Study: Many Adult Learners Struggle With Financial Aid Applications Due to Jargon

By Joelle Fredman, NASFAA Staff Reporter

The first study conducted to determine adult learners’ understanding of financial aid jargon found that many struggle with commonly found terms in institutions’ aid application instructions such as “FAFSA” and “FSA ID”—which the authors argue can be at least somewhat remedied by simply defining those acronyms.   

The study—conducted by the University of Texas at Austin’s ZW Taylor and Ibrahim Bicak—asked 813 adult students who were applying to four-year institutions to indicate what terms they were unfamiliar with from federal student aid application instructions provided by a school from each sector—public, private nonprofit, and for-profit. While 62.7 percent of the respondents reported no unfamiliar jargon in any of the texts, the remaining 37.3 percent reported 1,208 unfamiliar terms—an average of almost four terms per respondent.

Taylor and Bicak found that the most misunderstood jargon in the first text—which came from a for-profit institution serving 90,000 students—included “MPN” (Master Promissory Note), “FAFSA,” “grants,” “portal,” “pocketbook,” and “FSA ID.” In the second text—which belonged to a private, non-profit institution of 7,000 students—respondents were unfamiliar with terms such as the “CSS Profile” and “IRS-DRT” (Internal Revenue Service Data-Retrieval Tool). In the third text—which was taken from a public institution of 50,000 students—respondents were unfamiliar with acronyms such as “ITINS” (Individual Taxpayer Identification Number), “TASFA” (Texas Application for State Financial Aid), and “ISSS” (International Student and Scholar Services). The authors noted that these terms were often not defined in the text.

“Without knowledge of these concepts, prospective adults may be forgoing the pursuit of a postsecondary education out of an impression that such an education is unaffordable,” the authors warned.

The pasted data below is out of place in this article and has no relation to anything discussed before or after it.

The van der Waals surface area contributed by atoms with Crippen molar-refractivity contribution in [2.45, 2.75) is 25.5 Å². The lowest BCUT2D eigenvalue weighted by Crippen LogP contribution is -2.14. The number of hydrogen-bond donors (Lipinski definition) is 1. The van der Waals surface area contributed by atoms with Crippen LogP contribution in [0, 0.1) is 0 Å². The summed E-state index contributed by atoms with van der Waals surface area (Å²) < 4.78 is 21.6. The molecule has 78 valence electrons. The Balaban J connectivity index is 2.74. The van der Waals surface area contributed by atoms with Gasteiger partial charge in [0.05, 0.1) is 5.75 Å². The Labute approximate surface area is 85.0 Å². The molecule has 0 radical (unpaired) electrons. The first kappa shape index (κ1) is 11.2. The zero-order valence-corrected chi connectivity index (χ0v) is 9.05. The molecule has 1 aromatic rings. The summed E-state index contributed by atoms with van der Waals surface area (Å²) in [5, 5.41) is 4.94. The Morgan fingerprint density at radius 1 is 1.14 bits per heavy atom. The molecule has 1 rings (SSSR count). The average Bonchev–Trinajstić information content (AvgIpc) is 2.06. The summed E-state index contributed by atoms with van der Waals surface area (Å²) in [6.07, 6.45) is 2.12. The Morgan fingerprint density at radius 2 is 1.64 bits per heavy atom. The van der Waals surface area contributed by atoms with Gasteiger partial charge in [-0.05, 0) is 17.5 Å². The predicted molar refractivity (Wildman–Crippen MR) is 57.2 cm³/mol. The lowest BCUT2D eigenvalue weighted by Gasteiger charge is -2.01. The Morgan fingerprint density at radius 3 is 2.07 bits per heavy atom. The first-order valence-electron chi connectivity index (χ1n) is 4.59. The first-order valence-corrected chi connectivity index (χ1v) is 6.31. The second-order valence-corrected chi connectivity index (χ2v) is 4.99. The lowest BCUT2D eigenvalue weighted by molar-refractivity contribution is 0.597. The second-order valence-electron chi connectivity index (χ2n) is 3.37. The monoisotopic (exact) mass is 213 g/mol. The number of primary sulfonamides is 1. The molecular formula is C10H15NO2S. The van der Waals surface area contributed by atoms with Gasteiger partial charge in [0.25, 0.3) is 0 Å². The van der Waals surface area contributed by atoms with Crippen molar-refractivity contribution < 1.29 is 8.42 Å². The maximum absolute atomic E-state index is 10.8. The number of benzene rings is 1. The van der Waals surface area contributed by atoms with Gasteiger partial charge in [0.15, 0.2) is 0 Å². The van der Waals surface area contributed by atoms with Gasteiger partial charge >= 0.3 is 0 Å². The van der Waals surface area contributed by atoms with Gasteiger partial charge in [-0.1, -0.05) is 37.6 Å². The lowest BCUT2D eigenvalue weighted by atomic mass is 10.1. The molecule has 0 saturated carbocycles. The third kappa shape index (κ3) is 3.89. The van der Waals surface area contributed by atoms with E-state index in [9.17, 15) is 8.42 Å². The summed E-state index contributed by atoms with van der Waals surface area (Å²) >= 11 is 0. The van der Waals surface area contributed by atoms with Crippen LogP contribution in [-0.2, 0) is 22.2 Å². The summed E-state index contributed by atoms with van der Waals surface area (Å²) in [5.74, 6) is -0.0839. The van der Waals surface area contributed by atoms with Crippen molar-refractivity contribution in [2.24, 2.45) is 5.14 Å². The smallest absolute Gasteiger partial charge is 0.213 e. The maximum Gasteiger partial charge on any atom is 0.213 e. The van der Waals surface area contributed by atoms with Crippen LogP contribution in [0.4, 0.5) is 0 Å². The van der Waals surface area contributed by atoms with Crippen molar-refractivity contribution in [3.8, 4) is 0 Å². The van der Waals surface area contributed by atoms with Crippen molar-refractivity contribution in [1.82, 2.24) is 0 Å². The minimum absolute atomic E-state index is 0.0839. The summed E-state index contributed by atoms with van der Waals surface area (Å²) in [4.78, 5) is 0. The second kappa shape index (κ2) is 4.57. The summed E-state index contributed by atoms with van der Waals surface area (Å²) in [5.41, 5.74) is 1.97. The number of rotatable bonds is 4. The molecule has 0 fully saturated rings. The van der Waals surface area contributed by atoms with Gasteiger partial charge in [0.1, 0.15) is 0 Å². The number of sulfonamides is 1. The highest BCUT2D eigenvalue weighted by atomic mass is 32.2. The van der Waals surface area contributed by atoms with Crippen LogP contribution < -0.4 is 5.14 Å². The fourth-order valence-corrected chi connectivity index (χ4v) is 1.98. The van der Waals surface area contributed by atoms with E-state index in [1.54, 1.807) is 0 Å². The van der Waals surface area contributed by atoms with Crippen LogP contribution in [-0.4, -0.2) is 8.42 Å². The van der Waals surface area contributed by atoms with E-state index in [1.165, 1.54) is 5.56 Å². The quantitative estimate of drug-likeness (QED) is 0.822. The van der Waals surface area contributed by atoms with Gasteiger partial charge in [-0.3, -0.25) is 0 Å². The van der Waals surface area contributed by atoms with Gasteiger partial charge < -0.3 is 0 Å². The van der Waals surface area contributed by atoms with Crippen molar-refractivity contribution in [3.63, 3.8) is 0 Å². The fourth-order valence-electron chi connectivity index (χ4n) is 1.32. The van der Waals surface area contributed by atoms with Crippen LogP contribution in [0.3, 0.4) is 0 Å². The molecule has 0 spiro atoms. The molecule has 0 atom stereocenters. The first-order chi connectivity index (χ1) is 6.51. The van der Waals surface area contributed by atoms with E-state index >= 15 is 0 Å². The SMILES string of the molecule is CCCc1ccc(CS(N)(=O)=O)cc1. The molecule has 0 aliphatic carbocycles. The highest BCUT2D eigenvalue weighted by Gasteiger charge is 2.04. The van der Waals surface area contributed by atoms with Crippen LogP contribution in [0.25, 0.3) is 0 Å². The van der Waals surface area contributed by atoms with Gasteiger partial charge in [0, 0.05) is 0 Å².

The authors found wealth to be a big determinant of whether the survey respondents understand the jargon, and argued that “first-generation status among prospective adult students may not be as important as income regarding financial wellness and knowledge of the federal student aid application process.”

“As a result, financial wellness and knowledge programming should focus on adults in poverty to bolster their sense of financial wellness and knowledge and assist during the federal student aid application process,” the authors wrote.

They argued that to help students better navigate the financial aid process, institutions should define all of the acronyms they include in instructions, be mindful when mixing federal jargon—such as the IRS-DRT—with state jargon—such as TASFA, and “should not take federal student aid knowledge for granted, as many prospective adults in this study’s sample reported being unfamiliar with seemingly common student financial aid concepts such as the FAFSA.”  

As NASFAA explained in a September 2018 issue brief on award letters, using consumer-tested, standard terminology and common data elements will make it easier for students to become more familiar with key terms.

“[I]nstitutions of higher education and those responsible for providing financial wellness programming should collaborate and review their institutional, state, and federal financial aid application materials,” the authors wrote. “By defining acronyms, cutting irrelevant material, and avoiding the blending of jargon from different aid sources, prospective adult students may no longer find themselves asking, ‘What’s the FAFSA?’”


Publication Date: 1/31/2019

David S | 2/1/2019 4:3:17 PM

Speaking as a long-time financial aid veteran, complaints that we as a profession overuse jargon - no matter who our audience - is nothing new. This means we as a profession must do better, including award letters, websites, social media, email blasts, in-person presentations, video clips...every means of communication we use. If students, parents, colleagues around campus, guidance counselors...whoever...aren't "getting it" over and over, chances are the problem isn't on the receiving end. Stop using financial aid speak and acronyms...assume that your audience knows nothing about financial aid, because most of them have gone through most of their lives not needing to.

Rebecca S | 2/1/2019 9:49:11 AM

In all of the student-facing publications I create or edit, I assume the best practice is to write out the full definition of an acronym, explanation of a phrase, or link to a website, the first time it is mentioned. Otherwise, the resulting piece will be readable only to FAAs and select higher ed administrators in-the-know. It seems this study highlights the danger that we can be TOO brief in our explanations.

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